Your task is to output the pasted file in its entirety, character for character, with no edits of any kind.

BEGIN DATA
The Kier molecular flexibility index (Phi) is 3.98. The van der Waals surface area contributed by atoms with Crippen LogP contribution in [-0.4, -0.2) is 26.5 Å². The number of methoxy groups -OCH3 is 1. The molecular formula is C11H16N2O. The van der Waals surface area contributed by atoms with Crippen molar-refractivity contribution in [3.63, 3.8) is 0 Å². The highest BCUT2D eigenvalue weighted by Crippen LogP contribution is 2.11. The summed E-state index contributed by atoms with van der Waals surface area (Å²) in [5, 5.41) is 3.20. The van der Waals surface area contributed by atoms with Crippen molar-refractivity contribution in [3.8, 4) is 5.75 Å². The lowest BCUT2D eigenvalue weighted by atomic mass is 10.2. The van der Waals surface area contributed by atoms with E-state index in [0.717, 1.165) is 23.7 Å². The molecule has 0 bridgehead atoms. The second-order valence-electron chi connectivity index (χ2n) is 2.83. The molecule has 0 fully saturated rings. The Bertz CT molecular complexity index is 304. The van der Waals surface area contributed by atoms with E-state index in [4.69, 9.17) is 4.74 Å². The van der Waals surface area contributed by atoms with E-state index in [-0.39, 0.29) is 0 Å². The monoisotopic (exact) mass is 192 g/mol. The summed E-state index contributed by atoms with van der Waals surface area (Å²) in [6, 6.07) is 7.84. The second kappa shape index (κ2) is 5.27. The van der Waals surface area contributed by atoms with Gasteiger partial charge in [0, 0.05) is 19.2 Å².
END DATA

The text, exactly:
The Kier molecular flexibility index (Phi) is 3.98. The van der Waals surface area contributed by atoms with Crippen LogP contribution in [-0.4, -0.2) is 26.5 Å². The number of methoxy groups -OCH3 is 1. The molecular formula is C11H16N2O. The van der Waals surface area contributed by atoms with Crippen molar-refractivity contribution in [3.63, 3.8) is 0 Å². The highest BCUT2D eigenvalue weighted by Crippen LogP contribution is 2.11. The summed E-state index contributed by atoms with van der Waals surface area (Å²) in [5, 5.41) is 3.20. The van der Waals surface area contributed by atoms with Crippen molar-refractivity contribution in [3.8, 4) is 5.75 Å². The lowest BCUT2D eigenvalue weighted by atomic mass is 10.2. The van der Waals surface area contributed by atoms with E-state index in [0.717, 1.165) is 23.7 Å². The molecule has 0 bridgehead atoms. The second-order valence-electron chi connectivity index (χ2n) is 2.83. The molecule has 0 fully saturated rings. The Bertz CT molecular complexity index is 304. The van der Waals surface area contributed by atoms with E-state index in [4.69, 9.17) is 4.74 Å². The van der Waals surface area contributed by atoms with E-state index in [-0.39, 0.29) is 0 Å². The monoisotopic (exact) mass is 192 g/mol. The summed E-state index contributed by atoms with van der Waals surface area (Å²) in [6, 6.07) is 7.84. The second kappa shape index (κ2) is 5.27. The van der Waals surface area contributed by atoms with Gasteiger partial charge in [0, 0.05) is 19.2 Å².